Speechifying today [1 Sept) at the Freddie Mercury Blue Plaque ceremony in Feltham.
BRIAN MAY: I feel very honoured. Thank you Peter. Thank you to English Heritage for making this happen. I could say it’s Peter’s idea, but I know he steered this through. Thank you all for being here.
Now this is very strange for me you know. It’s about 50 years ago that I met Freddie and I came here to meet his Mum and Dad and hang out with him, and the last thing on Earth that we, we would have thought would have been that I would be here at this point commemorating of a blue plaque to my friend’s memory. I
t’s a very happy occasion, you know, but with a tinge of sadness because he should be here – should still be around creating.
It’s very strange. We met Freddie first of all, Roger and I, because he was one the best friends of our singer in a group called “Smile”, and we met him at Ealing Tech where Freddie was studying Graphic Design. He spent all his time drawing pictures of Jimi Hendrix and a few other people and I came here and I distinctly remember walking in the gate and going into his little living room where he had a record player. It was a Dansette record player and autochanger and the vinyl records that were used on it were quite magical, and I think there’s a nice resurgence of vinyl going on at the moment for good reason – but I distinctly remember him putting the record on and it was a Jimi Hendrix record. I think it was “Axis Bold As Love”, and he goes, “Brian, Brian, Brian, listen, listen, listen”, and I goes “Yes, Jimi Hendrix, love Jimi Hendrix, he’s magic”, you know. And he goes, “No, no, no, listen what they do, what they do in the production. See, this guitar comes round here, and you come round to the other speaker, it comes out here. They’re panning it around, they’re moving around. This is the kind of thing we have to do, you know. This is what we gotta do”. And I thought “What?” He says “Yes, yes, we’re gonna be a group”.
And at that time I thought, “Well, can you sing”, you know, ‘cos we had no idea. We’d seen Freddie in the very very early stages where he ran around a lot and was a big exclamatory star, but he didn’t do much singing. He did a lot of wonderful posing around and some rather kind of excited kind of shouty kind of singing, but you couldn’t quite imagine that this person was gonna become the wonderful, glittering and superbly controlled performer that Freddie became.
The rest of the story you all know, as boys us, Freddie, myself, Roger and John conquered the world in a way that was way beyond even my wildest dreams and we became woven into people’s lives, which is why we’re all here today and sometimes I get up in the morning and think how did that happen?
What I haven’t said was I’m a Feltham boy too. Freddie and I were both local boys and I live about 300 yards down that way and as kids we both grew up here but we didn’t know each other. We didn’t know until that moment when we were introduced by Tim, our singer, at Ealing Tech… we were neighbours and didn’t know it.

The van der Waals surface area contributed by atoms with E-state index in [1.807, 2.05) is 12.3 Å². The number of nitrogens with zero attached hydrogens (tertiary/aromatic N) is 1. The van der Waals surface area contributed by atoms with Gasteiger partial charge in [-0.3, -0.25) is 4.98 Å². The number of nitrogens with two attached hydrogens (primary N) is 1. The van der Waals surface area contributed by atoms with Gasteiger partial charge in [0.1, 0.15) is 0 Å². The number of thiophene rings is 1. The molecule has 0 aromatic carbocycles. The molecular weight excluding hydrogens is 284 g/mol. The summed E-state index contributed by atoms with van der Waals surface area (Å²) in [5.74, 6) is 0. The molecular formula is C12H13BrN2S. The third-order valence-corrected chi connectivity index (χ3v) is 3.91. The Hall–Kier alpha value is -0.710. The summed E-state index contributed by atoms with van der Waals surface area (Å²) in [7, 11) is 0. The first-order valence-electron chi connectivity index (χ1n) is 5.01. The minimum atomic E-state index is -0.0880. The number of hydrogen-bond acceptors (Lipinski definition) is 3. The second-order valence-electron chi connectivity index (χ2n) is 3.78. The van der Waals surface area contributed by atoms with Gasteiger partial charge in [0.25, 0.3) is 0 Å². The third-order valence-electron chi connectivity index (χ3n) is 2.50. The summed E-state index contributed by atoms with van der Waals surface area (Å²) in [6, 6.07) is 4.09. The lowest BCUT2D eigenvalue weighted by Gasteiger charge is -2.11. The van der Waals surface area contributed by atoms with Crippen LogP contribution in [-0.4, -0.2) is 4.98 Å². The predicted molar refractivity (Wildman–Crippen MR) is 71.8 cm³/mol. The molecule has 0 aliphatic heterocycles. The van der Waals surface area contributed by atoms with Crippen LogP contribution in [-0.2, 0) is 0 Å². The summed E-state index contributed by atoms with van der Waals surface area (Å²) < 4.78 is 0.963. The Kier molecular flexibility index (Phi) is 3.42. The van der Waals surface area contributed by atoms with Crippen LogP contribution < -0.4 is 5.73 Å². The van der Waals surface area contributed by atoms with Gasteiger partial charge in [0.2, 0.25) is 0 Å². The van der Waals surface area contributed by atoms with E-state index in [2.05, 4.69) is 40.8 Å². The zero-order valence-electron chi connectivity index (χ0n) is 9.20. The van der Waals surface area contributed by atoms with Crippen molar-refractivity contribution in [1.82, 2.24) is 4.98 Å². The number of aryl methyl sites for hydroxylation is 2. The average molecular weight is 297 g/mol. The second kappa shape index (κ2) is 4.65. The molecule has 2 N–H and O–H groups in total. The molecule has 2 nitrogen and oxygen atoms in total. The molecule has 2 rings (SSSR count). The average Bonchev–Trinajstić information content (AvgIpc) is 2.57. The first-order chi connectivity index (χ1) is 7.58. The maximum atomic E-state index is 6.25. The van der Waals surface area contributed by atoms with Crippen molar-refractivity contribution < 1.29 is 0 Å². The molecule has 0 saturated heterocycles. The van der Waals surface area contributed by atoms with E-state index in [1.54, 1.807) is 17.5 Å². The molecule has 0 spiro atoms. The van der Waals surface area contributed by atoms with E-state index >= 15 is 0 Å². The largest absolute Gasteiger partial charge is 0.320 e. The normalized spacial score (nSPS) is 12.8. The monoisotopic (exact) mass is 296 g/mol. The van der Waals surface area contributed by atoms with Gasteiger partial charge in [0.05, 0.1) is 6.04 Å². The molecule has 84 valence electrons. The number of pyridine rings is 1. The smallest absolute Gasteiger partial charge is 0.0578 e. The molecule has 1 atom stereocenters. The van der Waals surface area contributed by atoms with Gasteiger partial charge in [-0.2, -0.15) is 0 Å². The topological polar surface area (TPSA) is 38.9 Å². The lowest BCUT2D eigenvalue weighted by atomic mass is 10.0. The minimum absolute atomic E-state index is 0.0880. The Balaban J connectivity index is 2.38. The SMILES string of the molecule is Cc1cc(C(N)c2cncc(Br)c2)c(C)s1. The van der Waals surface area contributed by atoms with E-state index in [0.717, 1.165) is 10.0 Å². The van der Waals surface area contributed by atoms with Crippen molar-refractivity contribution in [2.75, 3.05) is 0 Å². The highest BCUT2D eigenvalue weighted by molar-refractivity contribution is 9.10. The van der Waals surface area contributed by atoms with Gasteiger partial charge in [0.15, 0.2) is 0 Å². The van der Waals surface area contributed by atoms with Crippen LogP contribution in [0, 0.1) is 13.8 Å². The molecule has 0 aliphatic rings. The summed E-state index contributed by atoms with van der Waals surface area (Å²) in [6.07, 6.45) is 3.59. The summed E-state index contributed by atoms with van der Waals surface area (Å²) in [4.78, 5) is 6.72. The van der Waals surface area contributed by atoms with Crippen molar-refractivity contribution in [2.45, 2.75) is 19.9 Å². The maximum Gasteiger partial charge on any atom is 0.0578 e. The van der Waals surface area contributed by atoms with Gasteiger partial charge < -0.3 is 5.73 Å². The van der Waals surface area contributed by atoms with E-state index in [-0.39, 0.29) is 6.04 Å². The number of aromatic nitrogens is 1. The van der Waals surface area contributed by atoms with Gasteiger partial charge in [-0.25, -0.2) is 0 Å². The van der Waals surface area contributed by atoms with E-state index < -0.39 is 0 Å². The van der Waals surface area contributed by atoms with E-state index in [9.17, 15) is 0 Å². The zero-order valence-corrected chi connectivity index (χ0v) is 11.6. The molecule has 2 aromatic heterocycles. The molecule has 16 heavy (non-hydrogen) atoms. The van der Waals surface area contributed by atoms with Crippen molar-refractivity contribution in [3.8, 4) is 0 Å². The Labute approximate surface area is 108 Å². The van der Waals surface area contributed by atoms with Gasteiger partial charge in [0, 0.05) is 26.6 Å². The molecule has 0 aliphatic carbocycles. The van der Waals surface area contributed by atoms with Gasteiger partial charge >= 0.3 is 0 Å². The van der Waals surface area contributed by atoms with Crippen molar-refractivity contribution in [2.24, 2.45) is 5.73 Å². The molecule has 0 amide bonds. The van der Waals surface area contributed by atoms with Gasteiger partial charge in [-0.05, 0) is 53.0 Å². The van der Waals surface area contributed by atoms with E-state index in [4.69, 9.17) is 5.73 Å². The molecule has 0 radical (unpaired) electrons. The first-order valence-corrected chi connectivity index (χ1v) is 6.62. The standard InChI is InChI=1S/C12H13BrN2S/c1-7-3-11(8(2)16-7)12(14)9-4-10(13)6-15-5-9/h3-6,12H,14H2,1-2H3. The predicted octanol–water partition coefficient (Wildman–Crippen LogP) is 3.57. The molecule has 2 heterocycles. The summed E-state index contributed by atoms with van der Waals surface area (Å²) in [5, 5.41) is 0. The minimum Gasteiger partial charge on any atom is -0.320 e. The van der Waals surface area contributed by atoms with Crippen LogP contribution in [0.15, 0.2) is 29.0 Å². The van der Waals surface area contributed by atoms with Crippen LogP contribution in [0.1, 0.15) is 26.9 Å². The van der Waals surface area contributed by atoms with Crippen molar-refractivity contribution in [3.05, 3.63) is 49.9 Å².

What I remember of Freddie is hard to sum up in a few words, but I remember a very shy boy in the beginning. He was kind of embarrassed that he was still living with his Mum at the time I met him, ‘cos we were also big boys at College and in digs or whatever, so he would spend a lot of his time just sleeping on people’s floors ‘cos he wanted to feel like he’d broken away. He had an extraordinary talent from the beginning, you know. I sort of you know, I’ve been kind of funny about it, but he had this amazing capacity, from the off, of going onto a stage and engaging people – making people feel that they had a contact – making people excited. And so when the time came where we made that decision to form the group together, we knew that he was something very special and he’s the kind of person who made people feel that they could do it too. That’s the way that I feel about Freddie.
Every guy or girl at the back of Wembley Stadium when we played there in 1986 felt that he represented them and their dreams and he represented the fact that we can all do what we dream if we actually dedicate ourselves to it. Freddie was one million percent dedicated to his art. He loved music. He loved creating himself as a musician and he engaged the whole world, I think.
I’m so happy that we have this plaque and I’m going to introduce you now to his wonderful sister, Kashmira.
KASHMIRA COOKE: Hello everybody. I’m just going to keep it short. I’m just very happy and proud to be here today and to unveil this blue plaque for my brother, Freddie.
< Unveiling and applauds and cheering.>
FROM CROWD: Three cheers for Freddie. Hip Hip, Horray, Hip Hip, Horray, Hip Hip, Horray.
PLEASE OBSERVE COPYRIGHT